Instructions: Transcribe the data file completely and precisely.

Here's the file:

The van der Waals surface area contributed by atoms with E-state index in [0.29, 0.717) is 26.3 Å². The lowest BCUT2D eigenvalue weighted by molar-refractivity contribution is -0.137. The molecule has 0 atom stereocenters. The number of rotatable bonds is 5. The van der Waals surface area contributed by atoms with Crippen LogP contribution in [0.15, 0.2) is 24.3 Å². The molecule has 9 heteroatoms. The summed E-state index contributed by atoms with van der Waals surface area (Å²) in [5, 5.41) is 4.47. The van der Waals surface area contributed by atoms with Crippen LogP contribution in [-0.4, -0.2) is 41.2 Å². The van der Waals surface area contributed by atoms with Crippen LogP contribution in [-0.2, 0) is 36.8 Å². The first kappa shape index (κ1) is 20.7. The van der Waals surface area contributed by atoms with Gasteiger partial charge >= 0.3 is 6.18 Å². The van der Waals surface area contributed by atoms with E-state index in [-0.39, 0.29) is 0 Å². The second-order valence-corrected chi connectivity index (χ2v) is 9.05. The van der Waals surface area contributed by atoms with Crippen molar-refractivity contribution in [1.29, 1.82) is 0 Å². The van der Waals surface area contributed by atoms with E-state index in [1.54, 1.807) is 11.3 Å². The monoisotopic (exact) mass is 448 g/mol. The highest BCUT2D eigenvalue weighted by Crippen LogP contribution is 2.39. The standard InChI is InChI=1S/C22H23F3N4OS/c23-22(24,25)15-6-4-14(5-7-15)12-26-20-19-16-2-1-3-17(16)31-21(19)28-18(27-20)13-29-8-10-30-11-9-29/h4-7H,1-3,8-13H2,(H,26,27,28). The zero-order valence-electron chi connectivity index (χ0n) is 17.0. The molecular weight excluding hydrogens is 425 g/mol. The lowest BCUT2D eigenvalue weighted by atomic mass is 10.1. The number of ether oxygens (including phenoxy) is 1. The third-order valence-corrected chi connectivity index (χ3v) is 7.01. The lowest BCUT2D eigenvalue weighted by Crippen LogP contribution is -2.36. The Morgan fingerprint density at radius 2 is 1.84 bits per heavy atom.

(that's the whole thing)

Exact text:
The van der Waals surface area contributed by atoms with E-state index in [0.29, 0.717) is 26.3 Å². The lowest BCUT2D eigenvalue weighted by molar-refractivity contribution is -0.137. The molecule has 0 atom stereocenters. The number of rotatable bonds is 5. The van der Waals surface area contributed by atoms with Crippen LogP contribution in [0.15, 0.2) is 24.3 Å². The molecule has 9 heteroatoms. The summed E-state index contributed by atoms with van der Waals surface area (Å²) in [5, 5.41) is 4.47. The van der Waals surface area contributed by atoms with Crippen LogP contribution in [-0.4, -0.2) is 41.2 Å². The van der Waals surface area contributed by atoms with Crippen LogP contribution in [-0.2, 0) is 36.8 Å². The first kappa shape index (κ1) is 20.7. The van der Waals surface area contributed by atoms with Gasteiger partial charge >= 0.3 is 6.18 Å². The van der Waals surface area contributed by atoms with E-state index in [-0.39, 0.29) is 0 Å². The second-order valence-corrected chi connectivity index (χ2v) is 9.05. The van der Waals surface area contributed by atoms with Crippen molar-refractivity contribution in [1.29, 1.82) is 0 Å². The van der Waals surface area contributed by atoms with E-state index in [1.54, 1.807) is 11.3 Å². The monoisotopic (exact) mass is 448 g/mol. The highest BCUT2D eigenvalue weighted by Crippen LogP contribution is 2.39. The standard InChI is InChI=1S/C22H23F3N4OS/c23-22(24,25)15-6-4-14(5-7-15)12-26-20-19-16-2-1-3-17(16)31-21(19)28-18(27-20)13-29-8-10-30-11-9-29/h4-7H,1-3,8-13H2,(H,26,27,28). The zero-order valence-electron chi connectivity index (χ0n) is 17.0. The molecular weight excluding hydrogens is 425 g/mol. The lowest BCUT2D eigenvalue weighted by atomic mass is 10.1. The number of ether oxygens (including phenoxy) is 1. The third-order valence-corrected chi connectivity index (χ3v) is 7.01. The lowest BCUT2D eigenvalue weighted by Crippen LogP contribution is -2.36. The Morgan fingerprint density at radius 2 is 1.84 bits per heavy atom.